Further Resource: What is the Board’s Role in Overseeing Talent Development?
TREND: Globalization Heightens the Importance of ESG Factors
ESG considerations are on the rise, and it’s not a fad. Rather, it’s a fundamental shift in the corporate business model.
This survey question regarding corporate globalization highlights issues like climate change and wealth inequality, which will be receiving increased attention from investors and activists in the months ahead. Forty-six percent of CEOs indicated that globalization has “Not at all” helped with Closing the gap between rich and poor or Averting climate change and resource scarcity.
Percentage of U.S. CEOs Indicating the Extent to Which Globalization Has Helped
In his annual letter to S&P 500 companies, Larry Fink (CEO of BlackRock) outlined what he expects from management and boards:
Environmental, social, and governance (ESG) factors relevant to a company’s business can provide essential insights into management effectiveness and thus a company’s long-term prospects. We look to see that a company is attuned to the key factors that contribute to long-term growth: sustainability of the business model and its operations, attention to external and environmental factors that could impact the company, and recognition of the company’s role as a member of the communities in which it operates. A global company needs to be local in every single one of its markets.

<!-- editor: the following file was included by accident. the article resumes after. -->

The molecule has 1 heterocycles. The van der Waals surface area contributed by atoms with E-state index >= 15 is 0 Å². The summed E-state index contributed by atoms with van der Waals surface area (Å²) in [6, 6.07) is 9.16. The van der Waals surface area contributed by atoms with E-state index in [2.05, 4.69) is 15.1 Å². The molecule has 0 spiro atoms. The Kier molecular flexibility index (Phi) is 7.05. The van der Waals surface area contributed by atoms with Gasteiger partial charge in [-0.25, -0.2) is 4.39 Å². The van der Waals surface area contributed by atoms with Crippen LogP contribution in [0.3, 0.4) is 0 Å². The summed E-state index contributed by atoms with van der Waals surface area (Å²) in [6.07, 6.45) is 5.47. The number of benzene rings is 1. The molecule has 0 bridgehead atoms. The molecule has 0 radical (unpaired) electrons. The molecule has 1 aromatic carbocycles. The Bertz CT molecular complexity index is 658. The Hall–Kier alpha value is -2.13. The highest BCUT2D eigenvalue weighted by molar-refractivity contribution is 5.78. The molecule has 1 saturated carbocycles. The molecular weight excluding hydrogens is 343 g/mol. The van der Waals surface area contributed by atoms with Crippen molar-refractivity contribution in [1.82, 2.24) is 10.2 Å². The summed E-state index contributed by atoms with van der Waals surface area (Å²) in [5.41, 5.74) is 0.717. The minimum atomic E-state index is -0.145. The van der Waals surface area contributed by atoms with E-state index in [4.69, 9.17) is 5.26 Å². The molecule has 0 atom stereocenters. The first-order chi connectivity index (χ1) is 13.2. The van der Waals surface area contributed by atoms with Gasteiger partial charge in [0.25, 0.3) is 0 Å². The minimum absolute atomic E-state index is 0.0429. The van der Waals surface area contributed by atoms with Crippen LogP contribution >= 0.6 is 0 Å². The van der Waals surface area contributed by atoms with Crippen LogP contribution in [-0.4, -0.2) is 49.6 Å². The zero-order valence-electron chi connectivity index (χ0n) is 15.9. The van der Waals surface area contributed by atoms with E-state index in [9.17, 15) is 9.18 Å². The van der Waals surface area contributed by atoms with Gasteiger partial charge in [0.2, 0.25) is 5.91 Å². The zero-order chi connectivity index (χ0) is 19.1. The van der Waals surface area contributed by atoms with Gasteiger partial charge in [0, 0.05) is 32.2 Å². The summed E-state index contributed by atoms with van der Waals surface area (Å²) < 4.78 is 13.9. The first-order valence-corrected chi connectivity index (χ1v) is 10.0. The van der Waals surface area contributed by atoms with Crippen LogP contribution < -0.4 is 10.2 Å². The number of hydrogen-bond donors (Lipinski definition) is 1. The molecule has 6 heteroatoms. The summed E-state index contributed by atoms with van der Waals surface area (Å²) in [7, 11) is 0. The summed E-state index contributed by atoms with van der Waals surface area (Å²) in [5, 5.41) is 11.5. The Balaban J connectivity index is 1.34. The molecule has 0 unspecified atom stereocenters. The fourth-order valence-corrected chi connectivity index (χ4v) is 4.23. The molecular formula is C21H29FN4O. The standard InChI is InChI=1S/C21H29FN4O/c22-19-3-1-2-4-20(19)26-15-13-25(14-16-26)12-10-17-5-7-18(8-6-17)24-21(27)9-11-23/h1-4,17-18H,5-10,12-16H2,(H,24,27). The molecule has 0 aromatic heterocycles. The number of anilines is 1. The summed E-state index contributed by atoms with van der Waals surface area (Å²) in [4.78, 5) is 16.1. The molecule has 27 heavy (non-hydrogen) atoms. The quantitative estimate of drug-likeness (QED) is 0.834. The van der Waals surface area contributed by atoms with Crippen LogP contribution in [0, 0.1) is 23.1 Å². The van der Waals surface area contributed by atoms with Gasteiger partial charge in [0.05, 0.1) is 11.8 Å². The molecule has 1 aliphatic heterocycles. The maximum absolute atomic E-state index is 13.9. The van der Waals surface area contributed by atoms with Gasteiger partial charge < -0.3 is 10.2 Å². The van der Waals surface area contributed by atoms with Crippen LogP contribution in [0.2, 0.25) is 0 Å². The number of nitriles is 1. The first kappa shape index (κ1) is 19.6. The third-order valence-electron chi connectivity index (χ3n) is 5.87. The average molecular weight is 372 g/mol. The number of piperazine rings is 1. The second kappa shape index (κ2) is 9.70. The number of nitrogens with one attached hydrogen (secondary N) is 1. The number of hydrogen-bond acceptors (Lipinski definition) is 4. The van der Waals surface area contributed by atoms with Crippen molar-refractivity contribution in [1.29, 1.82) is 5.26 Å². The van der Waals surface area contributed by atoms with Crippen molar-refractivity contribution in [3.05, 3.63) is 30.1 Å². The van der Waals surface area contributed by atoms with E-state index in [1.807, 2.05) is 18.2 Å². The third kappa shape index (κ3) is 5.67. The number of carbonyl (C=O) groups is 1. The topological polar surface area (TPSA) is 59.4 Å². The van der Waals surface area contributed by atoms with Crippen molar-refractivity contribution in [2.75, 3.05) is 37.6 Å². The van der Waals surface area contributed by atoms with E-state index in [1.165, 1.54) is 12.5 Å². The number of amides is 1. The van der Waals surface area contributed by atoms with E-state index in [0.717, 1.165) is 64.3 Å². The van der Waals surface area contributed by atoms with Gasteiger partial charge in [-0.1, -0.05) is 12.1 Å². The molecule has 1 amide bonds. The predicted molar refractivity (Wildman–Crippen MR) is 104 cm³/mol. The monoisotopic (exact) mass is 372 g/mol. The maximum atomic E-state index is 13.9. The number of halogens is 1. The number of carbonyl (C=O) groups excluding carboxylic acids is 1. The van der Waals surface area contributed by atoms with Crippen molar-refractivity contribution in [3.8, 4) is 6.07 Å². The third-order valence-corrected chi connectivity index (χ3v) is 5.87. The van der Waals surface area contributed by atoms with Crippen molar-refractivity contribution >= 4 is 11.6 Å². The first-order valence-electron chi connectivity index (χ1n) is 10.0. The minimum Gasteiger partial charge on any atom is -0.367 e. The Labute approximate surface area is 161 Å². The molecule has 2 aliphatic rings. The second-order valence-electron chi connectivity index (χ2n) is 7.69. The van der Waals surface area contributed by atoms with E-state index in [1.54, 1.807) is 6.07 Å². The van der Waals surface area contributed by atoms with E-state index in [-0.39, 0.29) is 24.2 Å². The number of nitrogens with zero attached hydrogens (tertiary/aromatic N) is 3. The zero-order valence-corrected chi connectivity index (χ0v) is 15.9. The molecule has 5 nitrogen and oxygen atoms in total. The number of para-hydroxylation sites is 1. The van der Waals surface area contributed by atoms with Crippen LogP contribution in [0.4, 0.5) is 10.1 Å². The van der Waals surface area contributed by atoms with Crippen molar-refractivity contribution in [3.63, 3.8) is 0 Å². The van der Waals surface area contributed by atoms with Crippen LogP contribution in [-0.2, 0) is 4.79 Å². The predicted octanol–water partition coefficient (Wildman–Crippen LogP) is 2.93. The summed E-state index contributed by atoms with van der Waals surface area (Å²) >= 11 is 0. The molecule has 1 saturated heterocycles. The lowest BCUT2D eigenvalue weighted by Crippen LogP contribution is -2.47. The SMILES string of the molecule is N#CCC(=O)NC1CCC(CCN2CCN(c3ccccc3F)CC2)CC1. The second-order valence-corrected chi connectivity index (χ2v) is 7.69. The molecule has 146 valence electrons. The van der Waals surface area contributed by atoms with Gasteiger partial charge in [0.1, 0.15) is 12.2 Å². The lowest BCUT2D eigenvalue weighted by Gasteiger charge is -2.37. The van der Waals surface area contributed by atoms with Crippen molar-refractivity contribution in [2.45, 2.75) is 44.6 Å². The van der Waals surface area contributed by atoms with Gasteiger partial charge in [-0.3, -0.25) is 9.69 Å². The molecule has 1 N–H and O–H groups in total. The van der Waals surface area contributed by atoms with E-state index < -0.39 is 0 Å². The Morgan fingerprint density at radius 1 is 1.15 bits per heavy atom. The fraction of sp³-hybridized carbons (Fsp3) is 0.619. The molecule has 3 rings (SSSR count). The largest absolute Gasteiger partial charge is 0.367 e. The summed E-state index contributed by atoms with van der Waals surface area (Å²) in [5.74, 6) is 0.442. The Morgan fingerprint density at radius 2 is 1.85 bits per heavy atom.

Major investors have made it very clear that ESG factors are impacting their investment decisions. Boards must ensure they’re taking proper steps to monitor ESG metrics, whether that’s arranging quarterly reports from the company’s VP of Sustainability or forming a special committee. Don’t miss our episode with Evan Harvey, Nasdaq’s Director of Corporate Responsibility, who outlines how boards can begin monitoring environmental, social and governance factors.
Further Resource: 3 Ways Boards Can Begin Monitoring Sustainability